A fundamental lesson in the Hanen ‘It Takes Two to Talk’ program is called OWL. This stands for Observe, Wait, Listen. When you OWL with your child, you open up more opportunities for communication. Before I get into why it’s so important to wait, I want to highlight another important strategy to use when interacting with your child.

OWL

Try to start interactions by getting face to face with your child. Face to Face time with your child provides time to connect more easily and share the moment. When you can see each other and hear each other, you begin to understand each other’s messages better. It is easier to encourage your child to communicate when you are face to face with them.

Now that you are face to face with your child it’s important to also wait. As a pediatric SLP, I do a lot of talking but I also spend time with children waiting. Waiting is an incredibly powerful tool. Waiting gives your child a chance to either initiate an interaction or respond to something you have said or done.

When you WAIT you should do three things:

  1. Stop talking
  2. Lean forward
  3. Look expectantly at your child

When you wait, you are also giving you child extra time to process information. This is particularly helpful for children with a language delay that often require extra time to process auditory information. The most important thing about waiting is to give your child enough time to understand that you are expecting him/her to send you a message. The message can take lots of forms–a sound, a word, a gesture. Anything your child does to make their needs known is a message.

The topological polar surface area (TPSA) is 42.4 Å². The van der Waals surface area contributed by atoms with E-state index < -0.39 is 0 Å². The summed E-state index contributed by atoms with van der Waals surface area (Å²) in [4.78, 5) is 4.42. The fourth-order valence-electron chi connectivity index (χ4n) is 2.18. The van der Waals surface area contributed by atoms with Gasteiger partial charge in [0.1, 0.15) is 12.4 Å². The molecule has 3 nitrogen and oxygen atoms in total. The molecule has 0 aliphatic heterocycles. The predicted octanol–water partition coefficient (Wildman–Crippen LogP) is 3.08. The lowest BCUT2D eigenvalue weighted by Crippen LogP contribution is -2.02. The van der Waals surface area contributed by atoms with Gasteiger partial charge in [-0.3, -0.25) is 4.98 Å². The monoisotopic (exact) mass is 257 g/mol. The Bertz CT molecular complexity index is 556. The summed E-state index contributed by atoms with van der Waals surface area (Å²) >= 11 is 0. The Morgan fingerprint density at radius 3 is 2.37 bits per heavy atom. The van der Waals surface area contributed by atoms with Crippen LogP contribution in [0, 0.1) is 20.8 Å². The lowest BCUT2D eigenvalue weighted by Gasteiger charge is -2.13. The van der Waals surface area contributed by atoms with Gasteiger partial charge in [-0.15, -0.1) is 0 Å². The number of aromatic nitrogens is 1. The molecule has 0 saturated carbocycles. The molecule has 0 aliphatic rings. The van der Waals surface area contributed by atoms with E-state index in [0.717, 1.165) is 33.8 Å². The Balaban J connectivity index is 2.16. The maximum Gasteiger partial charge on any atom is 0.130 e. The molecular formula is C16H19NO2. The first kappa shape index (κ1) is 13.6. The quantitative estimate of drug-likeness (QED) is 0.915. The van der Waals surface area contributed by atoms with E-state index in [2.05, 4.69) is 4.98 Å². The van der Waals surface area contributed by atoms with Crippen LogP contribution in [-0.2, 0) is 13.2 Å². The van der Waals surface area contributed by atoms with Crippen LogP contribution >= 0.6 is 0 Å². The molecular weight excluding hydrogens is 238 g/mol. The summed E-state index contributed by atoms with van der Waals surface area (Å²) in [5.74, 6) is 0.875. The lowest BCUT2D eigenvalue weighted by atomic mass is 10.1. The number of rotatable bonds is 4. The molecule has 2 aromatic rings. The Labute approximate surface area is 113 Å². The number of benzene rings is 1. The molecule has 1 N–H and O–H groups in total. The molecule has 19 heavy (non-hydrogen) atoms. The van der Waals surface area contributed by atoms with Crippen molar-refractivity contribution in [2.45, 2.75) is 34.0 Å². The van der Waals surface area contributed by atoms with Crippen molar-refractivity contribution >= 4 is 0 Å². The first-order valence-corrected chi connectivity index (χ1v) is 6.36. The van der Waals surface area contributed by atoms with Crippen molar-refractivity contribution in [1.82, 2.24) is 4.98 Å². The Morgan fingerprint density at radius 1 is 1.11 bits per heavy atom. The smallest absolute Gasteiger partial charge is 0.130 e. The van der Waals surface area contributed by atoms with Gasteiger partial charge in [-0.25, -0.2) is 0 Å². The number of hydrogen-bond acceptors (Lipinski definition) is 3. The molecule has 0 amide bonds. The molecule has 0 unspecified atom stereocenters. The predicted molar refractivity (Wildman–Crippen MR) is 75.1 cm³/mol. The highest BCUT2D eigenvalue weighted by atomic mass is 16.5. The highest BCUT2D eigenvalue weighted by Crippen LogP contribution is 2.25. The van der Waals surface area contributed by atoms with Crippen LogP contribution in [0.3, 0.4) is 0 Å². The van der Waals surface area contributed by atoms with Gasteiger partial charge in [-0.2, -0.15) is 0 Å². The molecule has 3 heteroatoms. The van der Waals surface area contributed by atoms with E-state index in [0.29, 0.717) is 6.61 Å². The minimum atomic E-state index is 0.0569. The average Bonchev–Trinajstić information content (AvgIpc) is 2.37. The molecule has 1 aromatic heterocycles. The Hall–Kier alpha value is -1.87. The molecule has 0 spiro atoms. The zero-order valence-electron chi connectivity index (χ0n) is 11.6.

Here is another tool you can use when waiting. It's called 'give a little bit....then wait':

  • By giving just a few you give your child an opportunity to request more
  • Give a few crackers, instead of the whole package
  • Then WAIT and be sure to have the rest of the crackers in sight so your child knows there is more
  • When your child gives you a message that they want more, provide them a few more crackers
  • By immediately giving more crackers, you reinforce the communication
  • The more positive reinforcement your child receives for communication, the more they will send messages to you

Want to learn more strategies?